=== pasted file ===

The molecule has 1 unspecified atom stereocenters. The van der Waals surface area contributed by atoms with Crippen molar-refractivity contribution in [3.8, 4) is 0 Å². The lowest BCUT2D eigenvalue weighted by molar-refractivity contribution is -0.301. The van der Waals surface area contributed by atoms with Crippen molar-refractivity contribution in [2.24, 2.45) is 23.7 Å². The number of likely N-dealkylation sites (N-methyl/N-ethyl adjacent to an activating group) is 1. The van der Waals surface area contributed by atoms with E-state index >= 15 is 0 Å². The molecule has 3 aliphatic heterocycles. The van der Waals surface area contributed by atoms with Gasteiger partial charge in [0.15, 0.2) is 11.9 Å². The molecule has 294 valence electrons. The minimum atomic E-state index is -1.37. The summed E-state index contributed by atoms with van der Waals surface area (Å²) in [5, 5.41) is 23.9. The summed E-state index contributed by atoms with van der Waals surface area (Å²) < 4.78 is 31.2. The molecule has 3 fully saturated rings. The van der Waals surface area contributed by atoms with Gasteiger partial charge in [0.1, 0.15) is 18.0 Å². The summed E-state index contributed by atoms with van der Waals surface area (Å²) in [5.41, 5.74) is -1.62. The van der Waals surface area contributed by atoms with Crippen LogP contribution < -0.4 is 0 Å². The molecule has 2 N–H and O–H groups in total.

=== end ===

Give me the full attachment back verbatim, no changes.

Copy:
The molecule has 1 unspecified atom stereocenters. The van der Waals surface area contributed by atoms with Crippen molar-refractivity contribution in [3.8, 4) is 0 Å². The lowest BCUT2D eigenvalue weighted by molar-refractivity contribution is -0.301. The van der Waals surface area contributed by atoms with Crippen molar-refractivity contribution in [2.24, 2.45) is 23.7 Å². The number of likely N-dealkylation sites (N-methyl/N-ethyl adjacent to an activating group) is 1. The van der Waals surface area contributed by atoms with E-state index >= 15 is 0 Å². The molecule has 3 aliphatic heterocycles. The van der Waals surface area contributed by atoms with Gasteiger partial charge in [0.15, 0.2) is 11.9 Å². The molecule has 294 valence electrons. The minimum atomic E-state index is -1.37. The summed E-state index contributed by atoms with van der Waals surface area (Å²) in [5, 5.41) is 23.9. The summed E-state index contributed by atoms with van der Waals surface area (Å²) < 4.78 is 31.2. The molecule has 3 fully saturated rings. The van der Waals surface area contributed by atoms with Gasteiger partial charge in [0.1, 0.15) is 18.0 Å². The summed E-state index contributed by atoms with van der Waals surface area (Å²) in [5.41, 5.74) is -1.62. The van der Waals surface area contributed by atoms with Crippen LogP contribution < -0.4 is 0 Å². The molecule has 2 N–H and O–H groups in total.